To be honest, much of this research took place a few years ago, and the manufacturers may very well have improved their technology ever since. More recently, in 2017, a team of researchers from Stanford University have announced that their AI is doing just as well as a personal dermatologist in detecting skin cancer – proving that these apps and algorithms are promising.
Potential benefits of skin cancer detection apps
Healthcare professionals have voiced two main arguments with regard to skin cancer detection. The first cause for concern is that people may rely on apps and consumer devices to assess their risk of skin cancer, which can lead to a delayed diagnosis. The second praises these apps for increasing public awareness and encouraging people to take better care of their skin.
Both arguments are valid.
In the SkinVision study, for example, the researchers say: "We see the main potential for smartphone applications in improving patient-doctor communication by raising awareness of the need for skin cancer screening and by providing a basis for interaction . "
In addition, apps such as MoleScope that send images to dermatologists can be the first step to receive a professional exam. After all, all skin cancer biopsies start with a visual examination. However, do not use a home app or device to replace professional medical care for any condition.
Most skin cancer app developers know this and include a disclaimer on their websites that their app is not a substitute for professional healthcare.
The importance of annual examinations
The simplest and most effective way to detect skin cancer is to check your skin yourself and go to a dermatologist regularly for a check-up.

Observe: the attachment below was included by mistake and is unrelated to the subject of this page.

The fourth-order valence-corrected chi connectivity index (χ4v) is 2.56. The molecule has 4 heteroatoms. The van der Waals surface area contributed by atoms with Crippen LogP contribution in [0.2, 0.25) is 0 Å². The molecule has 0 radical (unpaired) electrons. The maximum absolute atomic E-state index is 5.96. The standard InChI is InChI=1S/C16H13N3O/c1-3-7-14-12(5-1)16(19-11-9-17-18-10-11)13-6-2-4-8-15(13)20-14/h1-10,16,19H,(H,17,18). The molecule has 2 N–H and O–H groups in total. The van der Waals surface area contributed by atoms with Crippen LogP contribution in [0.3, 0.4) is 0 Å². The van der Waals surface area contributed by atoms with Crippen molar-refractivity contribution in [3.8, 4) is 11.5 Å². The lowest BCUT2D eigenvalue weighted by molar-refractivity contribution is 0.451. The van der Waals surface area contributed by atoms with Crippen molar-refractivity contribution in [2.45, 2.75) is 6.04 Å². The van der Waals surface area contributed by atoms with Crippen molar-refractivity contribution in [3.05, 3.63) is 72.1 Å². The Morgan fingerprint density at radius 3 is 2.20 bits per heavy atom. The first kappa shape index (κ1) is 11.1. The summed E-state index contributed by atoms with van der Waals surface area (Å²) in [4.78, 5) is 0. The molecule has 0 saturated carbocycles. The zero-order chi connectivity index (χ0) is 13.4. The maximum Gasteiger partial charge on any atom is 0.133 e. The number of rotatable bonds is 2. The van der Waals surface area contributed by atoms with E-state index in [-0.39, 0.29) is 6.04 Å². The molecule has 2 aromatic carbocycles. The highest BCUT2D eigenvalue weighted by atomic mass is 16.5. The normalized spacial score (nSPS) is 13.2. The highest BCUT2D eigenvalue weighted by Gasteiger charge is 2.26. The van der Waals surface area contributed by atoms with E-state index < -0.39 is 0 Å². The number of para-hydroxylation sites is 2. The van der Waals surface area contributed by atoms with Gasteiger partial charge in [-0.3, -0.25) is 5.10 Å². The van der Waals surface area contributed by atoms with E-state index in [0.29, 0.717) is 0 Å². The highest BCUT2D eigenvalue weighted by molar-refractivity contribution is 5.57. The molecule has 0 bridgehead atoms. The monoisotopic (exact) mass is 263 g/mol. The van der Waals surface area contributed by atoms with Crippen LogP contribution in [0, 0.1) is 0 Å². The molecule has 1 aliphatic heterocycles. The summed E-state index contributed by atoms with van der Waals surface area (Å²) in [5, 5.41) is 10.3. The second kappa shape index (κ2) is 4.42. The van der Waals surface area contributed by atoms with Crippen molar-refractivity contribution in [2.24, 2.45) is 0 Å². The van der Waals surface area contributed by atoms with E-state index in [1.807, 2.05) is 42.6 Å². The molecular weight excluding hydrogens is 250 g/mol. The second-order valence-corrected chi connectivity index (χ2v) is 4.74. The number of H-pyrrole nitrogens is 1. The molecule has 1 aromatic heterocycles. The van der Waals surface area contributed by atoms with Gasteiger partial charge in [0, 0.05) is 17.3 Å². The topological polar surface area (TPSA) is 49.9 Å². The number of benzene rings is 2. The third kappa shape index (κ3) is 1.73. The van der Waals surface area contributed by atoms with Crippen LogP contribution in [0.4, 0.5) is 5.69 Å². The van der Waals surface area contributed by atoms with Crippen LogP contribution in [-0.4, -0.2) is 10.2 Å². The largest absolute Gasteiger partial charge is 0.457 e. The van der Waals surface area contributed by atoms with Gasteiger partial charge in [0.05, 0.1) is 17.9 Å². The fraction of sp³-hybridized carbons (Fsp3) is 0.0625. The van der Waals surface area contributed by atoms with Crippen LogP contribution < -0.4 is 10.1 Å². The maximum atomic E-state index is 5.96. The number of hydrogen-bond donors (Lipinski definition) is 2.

Experts disagree on which groups of people should receive annual exams: some say you only need screening if you have suspicious birthmarks or risk factors for melanoma; others say that everyone should get an annual skin check.
A few factors increase your risk of skin cancer and if you have one of these, you would benefit from an annual check:
- Light skin, light eyes and blond or red hair
- Skin that burns or freckles easily
- A family history of every type of skin cancer
- History of tanning use
- History of severe sunburn
- Unusual birthmarks or more than 50 moles on your body
For now, even though these apps may be useful in some ways It is best to ask the professional opinion of a dermatologist or doctor if you notice suspicious birthmarks or other skin cancer warning signs.
The information in this article is for educational and informational purposes only and is not intended as health or medical advice. Always consult a doctor or other qualified health care professional for any questions you may have about a medical condition or health goals.